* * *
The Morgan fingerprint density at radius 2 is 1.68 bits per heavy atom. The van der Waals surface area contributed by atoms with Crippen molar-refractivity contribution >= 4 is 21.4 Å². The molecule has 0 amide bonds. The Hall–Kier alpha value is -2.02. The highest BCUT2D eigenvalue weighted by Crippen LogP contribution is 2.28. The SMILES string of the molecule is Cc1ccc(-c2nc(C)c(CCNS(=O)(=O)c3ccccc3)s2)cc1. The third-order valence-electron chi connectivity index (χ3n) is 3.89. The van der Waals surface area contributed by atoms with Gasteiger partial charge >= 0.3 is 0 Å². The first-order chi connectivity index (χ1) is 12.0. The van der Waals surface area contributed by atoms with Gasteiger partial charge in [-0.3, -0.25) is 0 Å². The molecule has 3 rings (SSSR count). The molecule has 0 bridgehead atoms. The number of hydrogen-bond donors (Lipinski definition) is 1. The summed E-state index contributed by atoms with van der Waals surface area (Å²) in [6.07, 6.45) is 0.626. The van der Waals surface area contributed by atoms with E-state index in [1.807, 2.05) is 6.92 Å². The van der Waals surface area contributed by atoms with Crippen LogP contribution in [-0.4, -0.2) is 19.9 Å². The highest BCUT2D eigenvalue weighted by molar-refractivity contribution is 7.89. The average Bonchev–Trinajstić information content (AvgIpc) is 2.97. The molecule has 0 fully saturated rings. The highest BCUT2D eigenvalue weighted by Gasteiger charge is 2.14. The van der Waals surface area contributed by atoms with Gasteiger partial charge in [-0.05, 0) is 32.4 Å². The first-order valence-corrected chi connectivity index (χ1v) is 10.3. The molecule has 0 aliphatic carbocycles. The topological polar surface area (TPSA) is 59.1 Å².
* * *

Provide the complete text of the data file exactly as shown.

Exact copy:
The Morgan fingerprint density at radius 2 is 1.68 bits per heavy atom. The van der Waals surface area contributed by atoms with Crippen molar-refractivity contribution >= 4 is 21.4 Å². The molecule has 0 amide bonds. The Hall–Kier alpha value is -2.02. The highest BCUT2D eigenvalue weighted by Crippen LogP contribution is 2.28. The SMILES string of the molecule is Cc1ccc(-c2nc(C)c(CCNS(=O)(=O)c3ccccc3)s2)cc1. The third-order valence-electron chi connectivity index (χ3n) is 3.89. The van der Waals surface area contributed by atoms with Gasteiger partial charge >= 0.3 is 0 Å². The first-order chi connectivity index (χ1) is 12.0. The van der Waals surface area contributed by atoms with Gasteiger partial charge in [-0.3, -0.25) is 0 Å². The molecule has 3 rings (SSSR count). The molecule has 0 bridgehead atoms. The number of hydrogen-bond donors (Lipinski definition) is 1. The summed E-state index contributed by atoms with van der Waals surface area (Å²) in [6.07, 6.45) is 0.626. The van der Waals surface area contributed by atoms with E-state index in [1.807, 2.05) is 6.92 Å². The van der Waals surface area contributed by atoms with Crippen LogP contribution in [-0.4, -0.2) is 19.9 Å². The highest BCUT2D eigenvalue weighted by molar-refractivity contribution is 7.89. The average Bonchev–Trinajstić information content (AvgIpc) is 2.97. The molecule has 0 fully saturated rings. The highest BCUT2D eigenvalue weighted by Gasteiger charge is 2.14. The van der Waals surface area contributed by atoms with Gasteiger partial charge in [-0.05, 0) is 32.4 Å². The first-order valence-corrected chi connectivity index (χ1v) is 10.3. The molecule has 0 aliphatic carbocycles. The topological polar surface area (TPSA) is 59.1 Å².